Leicester City were held to a dull 0-0 draw at the King Power on Tuesday afternoon. The visitors won a penalty in the first half that was easily saved by Kasper Schmeichel. The second half was as short on chances as the first, but the Foxes were denied a clear penalty at the death when a James Maddison cross struck Lewis Dunk’s outstretched arm.
Should Leicester have been awarded a penalty for this handball? pic.twitter.com/LpBIu1Bzb2— Soccer AM (@SoccerAM) June 23, 2020
Spoiler alert! The answer is “yes”.
With the compressed summer schedule, it’s not surprising that manager Brendan Rodgers rang in the changes for the second match after the restart, although if you claim to have predicted those changes, you’re a dirty liar. Youri Tielemans, Harvey Barnes, and Marc Albrighton were dropped as Rodgers opted for a 4-2-3-1 shape against the Seagulls. Kasper Schmeichel remained in goal behind a back four of James Justin, Jonny Evans, Çağlar Söyüncü, and Ben Chilwell. Wilfred Ndidi and Nampalys Mendy partnered in central midfield behind an attacking trio of Demarai Gray, James Maddison, and Kelechi Iheanacho. Jamie Vardy was once again deployed as the lone striker.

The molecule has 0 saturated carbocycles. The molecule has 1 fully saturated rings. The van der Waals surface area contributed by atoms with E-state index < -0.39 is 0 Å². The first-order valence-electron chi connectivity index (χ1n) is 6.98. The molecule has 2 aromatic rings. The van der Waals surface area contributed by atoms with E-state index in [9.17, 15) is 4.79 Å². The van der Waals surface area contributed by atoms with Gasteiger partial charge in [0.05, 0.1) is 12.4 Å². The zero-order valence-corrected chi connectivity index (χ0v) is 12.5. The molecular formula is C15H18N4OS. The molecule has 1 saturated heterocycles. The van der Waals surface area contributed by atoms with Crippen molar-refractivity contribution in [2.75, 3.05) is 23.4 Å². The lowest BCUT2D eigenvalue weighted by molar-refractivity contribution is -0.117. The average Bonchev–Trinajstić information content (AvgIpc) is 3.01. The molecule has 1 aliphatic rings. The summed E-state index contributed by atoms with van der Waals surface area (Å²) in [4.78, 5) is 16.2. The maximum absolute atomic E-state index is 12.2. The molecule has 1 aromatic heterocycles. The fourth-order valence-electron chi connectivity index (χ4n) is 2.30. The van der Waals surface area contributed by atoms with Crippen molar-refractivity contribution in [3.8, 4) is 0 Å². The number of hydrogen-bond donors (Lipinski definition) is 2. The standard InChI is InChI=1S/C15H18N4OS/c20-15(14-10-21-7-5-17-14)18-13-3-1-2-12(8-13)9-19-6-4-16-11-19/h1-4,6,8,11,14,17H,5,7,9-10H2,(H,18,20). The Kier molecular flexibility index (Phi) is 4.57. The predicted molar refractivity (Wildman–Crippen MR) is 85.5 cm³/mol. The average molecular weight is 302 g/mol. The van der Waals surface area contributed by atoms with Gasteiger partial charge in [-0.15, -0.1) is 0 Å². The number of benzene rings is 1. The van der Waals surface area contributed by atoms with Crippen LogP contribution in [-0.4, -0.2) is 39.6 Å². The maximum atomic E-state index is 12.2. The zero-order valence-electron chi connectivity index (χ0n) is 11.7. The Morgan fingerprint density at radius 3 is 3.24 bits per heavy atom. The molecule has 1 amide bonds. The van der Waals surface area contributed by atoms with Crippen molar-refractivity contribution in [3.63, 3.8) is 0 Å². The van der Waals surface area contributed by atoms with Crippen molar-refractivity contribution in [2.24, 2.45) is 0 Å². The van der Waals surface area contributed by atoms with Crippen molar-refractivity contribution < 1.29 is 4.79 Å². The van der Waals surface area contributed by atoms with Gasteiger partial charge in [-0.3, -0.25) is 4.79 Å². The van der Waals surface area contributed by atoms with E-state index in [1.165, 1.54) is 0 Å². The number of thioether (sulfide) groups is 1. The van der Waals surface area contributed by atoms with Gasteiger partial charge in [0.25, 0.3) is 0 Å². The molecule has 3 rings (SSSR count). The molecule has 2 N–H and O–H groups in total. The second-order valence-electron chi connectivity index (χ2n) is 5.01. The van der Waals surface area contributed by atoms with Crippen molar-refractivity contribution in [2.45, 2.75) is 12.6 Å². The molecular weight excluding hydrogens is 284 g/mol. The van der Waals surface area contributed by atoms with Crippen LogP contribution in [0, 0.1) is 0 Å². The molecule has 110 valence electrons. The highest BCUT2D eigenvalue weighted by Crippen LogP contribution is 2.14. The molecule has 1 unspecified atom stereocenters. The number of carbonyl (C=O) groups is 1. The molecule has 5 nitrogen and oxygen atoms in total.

The match started in much the same way the last one ended, which is to say, with the opposition camped out in the Leicester area. Alexis Mac Allister took a free kick from a dangerous position, hit the wall, but then recovered the ball and whipped in a dangerous cross that Chilwell did well to put behind for a corner. The Foxes tried to retaliate, but struggled to get on the same wavelength and gave the ball away cheaply time and again.
The Foxes were nearly made to pay when Mooy launched a long ball between Evans and Justin for Aaron Connolly to chase. Justin got turned into knots, lost track of the ball, and clipped his man in the box. The referee blew for the penalty and VAR confirmed it. It wasn’t the most obvious call, but it was a clumsy challenge and, well, you’ve seen them given. Fortunately, Schmeichel guessed correctly and was able to not only save but gather Neal Maupay’s tame penalty attempt.